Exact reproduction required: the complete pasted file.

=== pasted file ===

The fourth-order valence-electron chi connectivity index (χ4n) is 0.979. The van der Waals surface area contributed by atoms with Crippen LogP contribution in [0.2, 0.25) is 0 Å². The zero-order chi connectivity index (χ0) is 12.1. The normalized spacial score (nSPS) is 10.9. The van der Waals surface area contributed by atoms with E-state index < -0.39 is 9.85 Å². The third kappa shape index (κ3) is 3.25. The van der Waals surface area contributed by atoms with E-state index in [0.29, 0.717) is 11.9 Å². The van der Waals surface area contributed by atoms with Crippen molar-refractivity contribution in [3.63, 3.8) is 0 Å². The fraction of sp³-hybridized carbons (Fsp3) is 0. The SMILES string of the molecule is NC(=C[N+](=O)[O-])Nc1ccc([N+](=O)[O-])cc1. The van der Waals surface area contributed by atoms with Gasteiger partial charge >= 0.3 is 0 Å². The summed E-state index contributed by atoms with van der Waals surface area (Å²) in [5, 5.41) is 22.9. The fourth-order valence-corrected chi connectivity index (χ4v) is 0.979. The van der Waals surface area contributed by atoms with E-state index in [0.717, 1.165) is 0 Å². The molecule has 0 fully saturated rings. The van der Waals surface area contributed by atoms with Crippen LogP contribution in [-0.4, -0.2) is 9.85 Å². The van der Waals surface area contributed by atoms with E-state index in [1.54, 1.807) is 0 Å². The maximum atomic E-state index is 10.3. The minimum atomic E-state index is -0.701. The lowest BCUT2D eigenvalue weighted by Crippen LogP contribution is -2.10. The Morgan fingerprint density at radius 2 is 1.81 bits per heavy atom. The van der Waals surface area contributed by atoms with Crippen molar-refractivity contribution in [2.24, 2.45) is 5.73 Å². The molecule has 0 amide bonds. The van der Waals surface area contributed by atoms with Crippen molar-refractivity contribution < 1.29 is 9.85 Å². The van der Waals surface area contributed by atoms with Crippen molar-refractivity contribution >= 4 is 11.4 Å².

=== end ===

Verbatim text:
The fourth-order valence-electron chi connectivity index (χ4n) is 0.979. The van der Waals surface area contributed by atoms with Crippen LogP contribution in [0.2, 0.25) is 0 Å². The zero-order chi connectivity index (χ0) is 12.1. The normalized spacial score (nSPS) is 10.9. The van der Waals surface area contributed by atoms with E-state index < -0.39 is 9.85 Å². The third kappa shape index (κ3) is 3.25. The van der Waals surface area contributed by atoms with E-state index in [0.29, 0.717) is 11.9 Å². The van der Waals surface area contributed by atoms with Crippen molar-refractivity contribution in [3.63, 3.8) is 0 Å². The fraction of sp³-hybridized carbons (Fsp3) is 0. The SMILES string of the molecule is NC(=C[N+](=O)[O-])Nc1ccc([N+](=O)[O-])cc1. The van der Waals surface area contributed by atoms with Gasteiger partial charge >= 0.3 is 0 Å². The summed E-state index contributed by atoms with van der Waals surface area (Å²) in [5, 5.41) is 22.9. The fourth-order valence-corrected chi connectivity index (χ4v) is 0.979. The van der Waals surface area contributed by atoms with E-state index in [0.717, 1.165) is 0 Å². The molecule has 0 fully saturated rings. The van der Waals surface area contributed by atoms with Crippen LogP contribution in [-0.4, -0.2) is 9.85 Å². The van der Waals surface area contributed by atoms with E-state index in [1.54, 1.807) is 0 Å². The maximum atomic E-state index is 10.3. The minimum atomic E-state index is -0.701. The lowest BCUT2D eigenvalue weighted by Crippen LogP contribution is -2.10. The Morgan fingerprint density at radius 2 is 1.81 bits per heavy atom. The van der Waals surface area contributed by atoms with Crippen molar-refractivity contribution in [2.24, 2.45) is 5.73 Å². The molecule has 0 amide bonds. The van der Waals surface area contributed by atoms with Crippen molar-refractivity contribution < 1.29 is 9.85 Å². The van der Waals surface area contributed by atoms with Crippen molar-refractivity contribution >= 4 is 11.4 Å².